Papers see Beijing's nomination to host the G20 summit in 2016 as a sign of China's growing clout in international affairs.
Chinese President Xi Jinping, speaking at the close of the G20 in Australia on Sunday, said that China was confident it could fulfil its role as the chair of the 2016 summit, after Turkey in 2015.
Beijing successfully hosted the Asia Pacific Economic Co-operation (Apec) Summit last week.
The Global Times says the international community needs to do more to solve global problems.
"The G20 summit in Brisbane obviously ran off the rails. One of its key themes was boosting growth and employment, but the public's attention has been caught by the rivalry between the West and Russia," it notes.
However, it adds that Beijing "has the determination and responsibility to hold successful international conferences" and "is powerful enough to exert an influence on all parties".
Commenting on the G20 meeting in Brisbane, the China Daily praises Beijing's efforts in economic reforms.
It supports President Xi Jinping's proposal to follow an "innovative approach of development through reforms to build a fair, just, inclusive and orderly international financial system".
A commentary in the overseas edition of the People's Daily points out that China "promoted the idea of interconnectivity" at the Apec summit and also at the G20 meeting.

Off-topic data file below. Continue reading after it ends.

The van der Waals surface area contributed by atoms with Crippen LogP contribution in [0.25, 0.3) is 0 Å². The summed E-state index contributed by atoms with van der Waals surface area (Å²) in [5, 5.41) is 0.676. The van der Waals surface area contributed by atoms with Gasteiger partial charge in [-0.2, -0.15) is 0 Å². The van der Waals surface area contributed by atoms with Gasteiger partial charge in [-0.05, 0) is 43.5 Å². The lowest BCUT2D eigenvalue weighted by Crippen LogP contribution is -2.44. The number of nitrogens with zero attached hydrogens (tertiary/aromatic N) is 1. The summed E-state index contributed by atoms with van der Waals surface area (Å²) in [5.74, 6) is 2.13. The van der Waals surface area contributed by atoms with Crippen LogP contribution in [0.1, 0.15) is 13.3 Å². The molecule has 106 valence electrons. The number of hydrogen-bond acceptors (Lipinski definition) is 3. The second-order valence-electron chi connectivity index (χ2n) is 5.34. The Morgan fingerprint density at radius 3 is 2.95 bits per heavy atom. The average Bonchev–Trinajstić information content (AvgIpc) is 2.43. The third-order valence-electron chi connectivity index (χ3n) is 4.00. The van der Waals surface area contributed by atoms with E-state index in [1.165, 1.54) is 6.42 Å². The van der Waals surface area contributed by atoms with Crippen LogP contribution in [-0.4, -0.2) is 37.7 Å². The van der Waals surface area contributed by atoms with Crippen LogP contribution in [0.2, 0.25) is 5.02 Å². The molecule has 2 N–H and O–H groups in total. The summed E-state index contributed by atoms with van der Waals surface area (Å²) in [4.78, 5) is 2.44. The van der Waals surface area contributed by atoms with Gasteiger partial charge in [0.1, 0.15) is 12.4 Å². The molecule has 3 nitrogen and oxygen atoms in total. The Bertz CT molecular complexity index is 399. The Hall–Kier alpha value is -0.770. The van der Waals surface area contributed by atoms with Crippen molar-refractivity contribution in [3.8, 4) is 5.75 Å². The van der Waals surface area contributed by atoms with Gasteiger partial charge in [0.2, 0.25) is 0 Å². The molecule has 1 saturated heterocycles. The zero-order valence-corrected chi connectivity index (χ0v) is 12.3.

It adds that China's contribution to globalisation has increased with its rise as an economic powerhouse.
Studying in US
Meanwhile, papers discuss the "popularity" of Chinese-made arms after an international air show concluded on Sunday.
According to Xinhua news agency, deals worth $23.4 bn (£14.8bn) were signed during the International Aviation and Aerospace Exhibition held in Zhuhai, in southern China.
Describing Chinese defence equipment as "effective" and "affordable", the China Daily notes that these weapons are "popular with developing countries".
Liu Song, the deputy general manager of research and development at China North Industries Corp, tells the paper that the company already has clients in South Asia and Middle East regions, and it has found new buyers in Africa and South America.
"The demand for our products from emerging markets continues to expand, and now a lot of foreign armies are coming to us," Mr Liu is quoted as saying.
"Their capabilities are as good as those of Western weapons, but the prices are much more competitive," he adds.
The People's Daily agrees that China's aviation industry has developed rapidly, but reminds that it still needs to "press forward" to compete with advanced nations.
"As a latecomer in the aviation industry, we are still far behind the US and Europe - especially in core technology. Although we have made some progress in innovation, there are still tough challenges ahead," admits the paper.
And finally, some papers analyse the reasons behind Chinese students' declining interests in pursuing graduate studies in the US, after reports that the number doing so has declined for the first time in 10 years.
The Beijing Business Today says that putting in a huge sum of money to pursue a graduate degree overseas is not worthwhile because many students face unemployment after returning home.